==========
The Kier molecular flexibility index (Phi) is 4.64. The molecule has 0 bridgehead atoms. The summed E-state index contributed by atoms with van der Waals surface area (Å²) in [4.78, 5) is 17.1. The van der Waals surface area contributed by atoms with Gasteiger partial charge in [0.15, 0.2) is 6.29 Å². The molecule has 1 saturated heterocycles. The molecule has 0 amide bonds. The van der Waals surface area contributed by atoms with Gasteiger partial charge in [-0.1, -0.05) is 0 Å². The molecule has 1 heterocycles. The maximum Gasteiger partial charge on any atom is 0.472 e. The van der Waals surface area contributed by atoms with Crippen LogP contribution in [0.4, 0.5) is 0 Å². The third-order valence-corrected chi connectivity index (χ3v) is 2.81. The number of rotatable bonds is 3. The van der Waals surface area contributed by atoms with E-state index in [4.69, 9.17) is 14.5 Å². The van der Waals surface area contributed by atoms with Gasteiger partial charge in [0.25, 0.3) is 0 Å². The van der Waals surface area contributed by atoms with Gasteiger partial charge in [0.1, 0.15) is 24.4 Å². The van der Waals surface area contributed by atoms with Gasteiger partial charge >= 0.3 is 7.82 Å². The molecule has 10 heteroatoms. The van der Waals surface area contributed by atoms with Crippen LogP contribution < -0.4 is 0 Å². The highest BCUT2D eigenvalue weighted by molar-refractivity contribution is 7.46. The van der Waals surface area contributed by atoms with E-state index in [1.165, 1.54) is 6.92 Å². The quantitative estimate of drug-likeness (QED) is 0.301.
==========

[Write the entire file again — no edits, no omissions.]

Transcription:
The Kier molecular flexibility index (Phi) is 4.64. The molecule has 0 bridgehead atoms. The summed E-state index contributed by atoms with van der Waals surface area (Å²) in [4.78, 5) is 17.1. The van der Waals surface area contributed by atoms with Gasteiger partial charge in [0.15, 0.2) is 6.29 Å². The molecule has 1 saturated heterocycles. The molecule has 0 amide bonds. The van der Waals surface area contributed by atoms with Gasteiger partial charge in [-0.1, -0.05) is 0 Å². The molecule has 1 heterocycles. The maximum Gasteiger partial charge on any atom is 0.472 e. The van der Waals surface area contributed by atoms with Crippen LogP contribution in [0.4, 0.5) is 0 Å². The third-order valence-corrected chi connectivity index (χ3v) is 2.81. The number of rotatable bonds is 3. The van der Waals surface area contributed by atoms with E-state index in [4.69, 9.17) is 14.5 Å². The van der Waals surface area contributed by atoms with Gasteiger partial charge in [0.25, 0.3) is 0 Å². The van der Waals surface area contributed by atoms with Gasteiger partial charge in [0.1, 0.15) is 24.4 Å². The van der Waals surface area contributed by atoms with Gasteiger partial charge >= 0.3 is 7.82 Å². The molecule has 10 heteroatoms. The van der Waals surface area contributed by atoms with Crippen LogP contribution < -0.4 is 0 Å². The highest BCUT2D eigenvalue weighted by molar-refractivity contribution is 7.46. The van der Waals surface area contributed by atoms with E-state index in [1.165, 1.54) is 6.92 Å². The quantitative estimate of drug-likeness (QED) is 0.301.